A majority of students in Arlington County, Virginia, are slated to return to the classroom in March.
The head of Arlington County Public Schools talked about the phased-in return to the classroom plan at Thursday’s school board meeting.
For the last few months, the school system has been hosting small groups of students, generally those with disabilities, in the classroom.
Earlier in February, some career and technical education students started going back to the classroom too.
“At this point we are moving forward with confidence in our mitigation measures and our ability to implement them,” said ACPS Superintendent Francisco Duran.
“With that in place, with the resources we put in place, the planning we’ve done over several months, we do believe this is the time we can … begin to return our students in place.”
The process will begin the week of March 2. Students enrolled in prekindergarten through second-grade, as well as all elementary special education students, will start returning to the classroom.
The week of March 9 will see students in grades 3 through 5, as well as grade 6 and high school freshmen, and all secondary special education students begin to return.
The week of March 16, students in grade 7, grade 8 and high school sophomores, juniors and seniors will start returning.
“Our countywide [special education] program students will meet four days a week,” said Duran. “Our other students will meet two days a week, either Tuesday-Wednesday or Thursday-Friday.”
That means teachers will be teaching half their classes virtually and the other half in-person, and that comes with a new set of complications and potential pitfalls they might not be ready for.
Duran acknowledged teachers will need more training and support in executing the concurrent learning model the county will be using, on top of what they have already been provided.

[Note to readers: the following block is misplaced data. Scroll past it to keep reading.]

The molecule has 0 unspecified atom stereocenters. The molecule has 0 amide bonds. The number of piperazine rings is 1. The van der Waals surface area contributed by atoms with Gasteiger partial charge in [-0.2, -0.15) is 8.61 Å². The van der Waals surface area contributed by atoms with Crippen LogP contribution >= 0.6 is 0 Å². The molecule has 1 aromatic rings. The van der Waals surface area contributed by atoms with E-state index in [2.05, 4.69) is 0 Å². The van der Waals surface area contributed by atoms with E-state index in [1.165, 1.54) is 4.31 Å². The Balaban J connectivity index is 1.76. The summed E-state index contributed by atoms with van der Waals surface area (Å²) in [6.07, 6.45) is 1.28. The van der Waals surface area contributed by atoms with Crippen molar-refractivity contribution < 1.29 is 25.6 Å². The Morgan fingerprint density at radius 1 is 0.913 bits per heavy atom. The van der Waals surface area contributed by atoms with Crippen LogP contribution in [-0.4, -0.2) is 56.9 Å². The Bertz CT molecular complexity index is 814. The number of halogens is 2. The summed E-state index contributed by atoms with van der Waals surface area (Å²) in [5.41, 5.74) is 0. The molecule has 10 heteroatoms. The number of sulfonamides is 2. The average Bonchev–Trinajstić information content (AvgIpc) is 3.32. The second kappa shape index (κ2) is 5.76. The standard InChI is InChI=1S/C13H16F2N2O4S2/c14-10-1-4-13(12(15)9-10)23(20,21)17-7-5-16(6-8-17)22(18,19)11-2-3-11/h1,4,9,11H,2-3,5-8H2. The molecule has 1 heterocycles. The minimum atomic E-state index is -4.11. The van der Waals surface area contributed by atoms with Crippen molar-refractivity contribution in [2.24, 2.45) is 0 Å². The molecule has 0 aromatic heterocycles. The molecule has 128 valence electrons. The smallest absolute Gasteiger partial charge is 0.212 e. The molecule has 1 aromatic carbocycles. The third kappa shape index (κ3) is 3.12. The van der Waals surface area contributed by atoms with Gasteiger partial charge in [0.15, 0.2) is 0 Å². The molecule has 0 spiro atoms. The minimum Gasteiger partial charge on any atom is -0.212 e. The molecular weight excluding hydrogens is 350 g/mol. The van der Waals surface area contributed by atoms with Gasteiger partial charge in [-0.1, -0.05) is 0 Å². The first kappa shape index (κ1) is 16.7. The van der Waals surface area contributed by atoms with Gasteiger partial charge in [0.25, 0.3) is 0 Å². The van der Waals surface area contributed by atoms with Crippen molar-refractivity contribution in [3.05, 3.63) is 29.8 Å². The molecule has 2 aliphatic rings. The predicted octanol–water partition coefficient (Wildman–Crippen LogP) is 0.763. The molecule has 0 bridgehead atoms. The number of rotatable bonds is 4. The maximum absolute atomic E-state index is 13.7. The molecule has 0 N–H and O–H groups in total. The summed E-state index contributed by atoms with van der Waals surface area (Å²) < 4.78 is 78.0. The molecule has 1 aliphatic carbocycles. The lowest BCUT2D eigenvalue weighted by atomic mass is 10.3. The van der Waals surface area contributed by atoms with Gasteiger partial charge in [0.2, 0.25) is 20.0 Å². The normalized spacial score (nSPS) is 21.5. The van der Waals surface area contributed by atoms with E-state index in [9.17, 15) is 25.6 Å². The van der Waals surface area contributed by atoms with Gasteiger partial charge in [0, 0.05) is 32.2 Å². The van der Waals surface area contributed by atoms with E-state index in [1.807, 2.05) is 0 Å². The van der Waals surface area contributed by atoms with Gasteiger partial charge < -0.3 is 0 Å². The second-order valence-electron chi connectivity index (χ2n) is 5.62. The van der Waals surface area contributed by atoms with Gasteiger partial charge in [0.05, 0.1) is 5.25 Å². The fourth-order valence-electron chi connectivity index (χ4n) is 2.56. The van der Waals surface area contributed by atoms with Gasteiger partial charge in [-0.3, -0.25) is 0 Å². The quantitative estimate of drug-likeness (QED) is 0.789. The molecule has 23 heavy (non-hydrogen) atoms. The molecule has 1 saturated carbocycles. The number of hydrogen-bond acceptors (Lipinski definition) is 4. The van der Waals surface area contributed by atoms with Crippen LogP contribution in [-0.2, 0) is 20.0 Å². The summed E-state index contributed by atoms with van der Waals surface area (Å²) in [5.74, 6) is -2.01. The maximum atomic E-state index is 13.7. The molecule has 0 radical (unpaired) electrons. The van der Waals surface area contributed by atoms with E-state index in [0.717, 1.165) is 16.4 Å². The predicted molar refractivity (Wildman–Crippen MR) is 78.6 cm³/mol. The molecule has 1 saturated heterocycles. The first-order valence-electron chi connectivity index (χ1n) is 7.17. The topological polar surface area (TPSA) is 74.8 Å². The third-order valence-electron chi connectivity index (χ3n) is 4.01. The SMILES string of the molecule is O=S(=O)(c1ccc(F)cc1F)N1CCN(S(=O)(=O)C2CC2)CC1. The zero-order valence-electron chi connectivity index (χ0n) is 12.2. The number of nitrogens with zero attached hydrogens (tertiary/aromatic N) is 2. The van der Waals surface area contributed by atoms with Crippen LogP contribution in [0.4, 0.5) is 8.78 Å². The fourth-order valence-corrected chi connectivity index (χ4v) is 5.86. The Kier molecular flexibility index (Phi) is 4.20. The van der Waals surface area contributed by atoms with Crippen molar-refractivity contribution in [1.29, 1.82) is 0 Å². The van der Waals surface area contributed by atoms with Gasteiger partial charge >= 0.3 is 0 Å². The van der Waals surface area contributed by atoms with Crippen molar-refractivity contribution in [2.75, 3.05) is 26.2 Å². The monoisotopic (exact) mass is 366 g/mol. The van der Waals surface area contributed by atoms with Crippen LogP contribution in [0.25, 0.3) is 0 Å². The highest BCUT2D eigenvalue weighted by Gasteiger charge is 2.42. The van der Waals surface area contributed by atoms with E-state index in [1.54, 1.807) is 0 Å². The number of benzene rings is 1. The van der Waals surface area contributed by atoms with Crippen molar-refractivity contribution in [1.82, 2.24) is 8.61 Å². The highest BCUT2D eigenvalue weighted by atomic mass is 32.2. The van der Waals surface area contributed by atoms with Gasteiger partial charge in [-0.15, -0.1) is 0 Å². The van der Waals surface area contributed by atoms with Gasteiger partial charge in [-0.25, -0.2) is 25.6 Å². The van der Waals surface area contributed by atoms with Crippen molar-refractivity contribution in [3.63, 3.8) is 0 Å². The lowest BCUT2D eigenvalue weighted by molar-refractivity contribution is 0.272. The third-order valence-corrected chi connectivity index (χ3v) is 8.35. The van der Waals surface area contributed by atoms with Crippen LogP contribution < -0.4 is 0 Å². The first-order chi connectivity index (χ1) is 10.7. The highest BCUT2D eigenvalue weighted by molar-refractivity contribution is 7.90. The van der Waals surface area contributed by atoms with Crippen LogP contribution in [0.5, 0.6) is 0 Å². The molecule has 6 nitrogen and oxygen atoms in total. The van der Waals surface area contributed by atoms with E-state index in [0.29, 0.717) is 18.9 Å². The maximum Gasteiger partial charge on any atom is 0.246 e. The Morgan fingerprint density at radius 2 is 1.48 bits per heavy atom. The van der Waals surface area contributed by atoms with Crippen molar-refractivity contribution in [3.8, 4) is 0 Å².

“We know that’s not enough. We know we need to continue to support staff in that,” he said.
But Duran said planning for the return of students took all of that in mind, including the prioritization of which student cohorts will be in the building based on the Virginia Department of Health’s and the Centers for Disease Control and Prevention’s own reopening guidance.
“This has been a long process of planning and preparation by many departments and employees,” according to Duran.
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He repeatedly stressed that the guidance from the VDH and the CDC are being adhered to closely.
“This really involves looking at, holistically, the implementation of mitigation strategies, our readiness and our capacity at the building level to do that, any indication of virus spread among those supporting in-person,” Duran added.
Students and employees will also take part in a pre-screening each morning.
The county will send out emails or text messages every day at 5:30 a.m., including weekends, and everyone will have to report any coronavirus symptoms.
Responses will be required each day a child is involved in an in-person or virtual activity.
What that means is if a student isn’t doing any school activity on the weekends, they wouldn’t have to fill out the form. Otherwise, it is expected that they will answer the screening questions.
The return to the classroom begins even though not all teachers and staff in the county’s schools have received the vaccine.
But full vaccination “is clearly not what we’ve heard from the guidance from CDC or VDH,” said Duran. “Not a prerequisite for opening schools, but we are certainly going to make sure we do everything we can to make sure our staff gets access to vaccines that want them.”